Gary Gardner (grgardner) wrote,
Gary Gardner

Approaching Home From A New Direction

Since 1990, when I moved to Seattle from Phoenix, whenever I drove home to Salt Lake I came in from the North. And whenever I came in on the bike it was always from either the North, or the East -- only a couple of times did I come in from the South. The road down from the Northwest -- across the mountains of Washington, across the Columbia and into Oregon and down into Idaho and the vast empty quarters of the Intermountain West, is one that became second nature, always stopping for a night or two in Boise to visit family. And while it was familiar it was still new. I'd find ways to wander off and see how things had changed or find new things. My Mom would complain that I was the only one that could take a 4 hour drive from Boise and turn it into a 9 hour one. But I like to wander, explore, and see. There's a song by the old 1960s folk singer Tom Paxton called "Bound for the Mountains and the Sea", where he sings " when I think of where I've been, I just have to go again, just to see if everything is still the same." That always defined my drive to Salt Lake.

Well now that home is in the Coachella Valley of the Southern California Desert, my drive back to the hometown means I come in from the South. And although I was just in Salt Lake a month ago, that time I again approached from the Northwest coming down from Seattle. Now I'm back again, and this time I came in from the South. And it struck me on the drive in, this is "new".  Well new to me for the most part. I've driven just about every road out of Salt Lake City in every direction, but this will   be the new "route home" -- coming up from the South. I have a few ways to wander and I'm sure I will, but this time it was just a straight shot on what will most likely become the "normal" route -- the back roads across the empty Mojave to Las Vegas, then up Interstate 15 to Salt Lake.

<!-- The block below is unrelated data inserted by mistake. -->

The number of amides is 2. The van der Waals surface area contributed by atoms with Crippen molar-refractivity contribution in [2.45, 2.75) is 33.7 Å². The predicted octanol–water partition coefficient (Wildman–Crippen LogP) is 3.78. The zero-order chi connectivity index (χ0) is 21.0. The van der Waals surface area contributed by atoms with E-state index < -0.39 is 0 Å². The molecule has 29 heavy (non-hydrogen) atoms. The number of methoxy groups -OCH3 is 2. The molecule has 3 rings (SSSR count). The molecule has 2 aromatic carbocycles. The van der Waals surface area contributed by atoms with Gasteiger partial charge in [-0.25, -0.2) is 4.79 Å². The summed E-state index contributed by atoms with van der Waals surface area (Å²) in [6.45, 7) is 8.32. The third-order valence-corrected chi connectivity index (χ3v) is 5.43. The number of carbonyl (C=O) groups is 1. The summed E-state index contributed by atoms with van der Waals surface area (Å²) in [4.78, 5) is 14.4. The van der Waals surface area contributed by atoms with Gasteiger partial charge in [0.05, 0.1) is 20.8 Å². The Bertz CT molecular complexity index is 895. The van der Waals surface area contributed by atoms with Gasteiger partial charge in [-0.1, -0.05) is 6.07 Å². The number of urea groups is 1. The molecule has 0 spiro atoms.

This is a significant change for me. Imagine your daily commute suddenly changed to the opposite direction. The familiar becomes unfamiliar - for a while. The old landmarks that mark your progress aren't there, and over time you develop new ones to take their place. I'll miss my drive down from the Northwest -- my favorite landmarks and ghosts I've photographed.  I'll miss the little abandoned truck stop cafe in Bliss, Idaho, my homesteaders cabin in the middle of nowhere, and Beth at Mollie's Cafe in Snowville, Utah.  But I know I'll go back someday -- to see if things are still the same, as Tom Paxton sang.

Just like the route down from the Northwest, this new road runs through a vast and empty land, starkly beautiful in it's own way. I love this part of the country and I always will. But approaching from the South brings up different navigational challenges too -- it's not quite "auto pilot" yet.  And unfortunately there isn't a good "half way" stop to spend the night or visit  relatives. I still need to figure out the best places to stop and stretch or gas up, get a bite, or what side roads to wander. And I'm sure I will. It's a lot closer to "home" now -- the drive not as long. As I age, and my parents age, the trip will become a little more frequent -- and no doubt, a little more familiar. But, I'm still a wander and I'll still be driven to see what I've already seen on this road home -- just to see if it's still the same.

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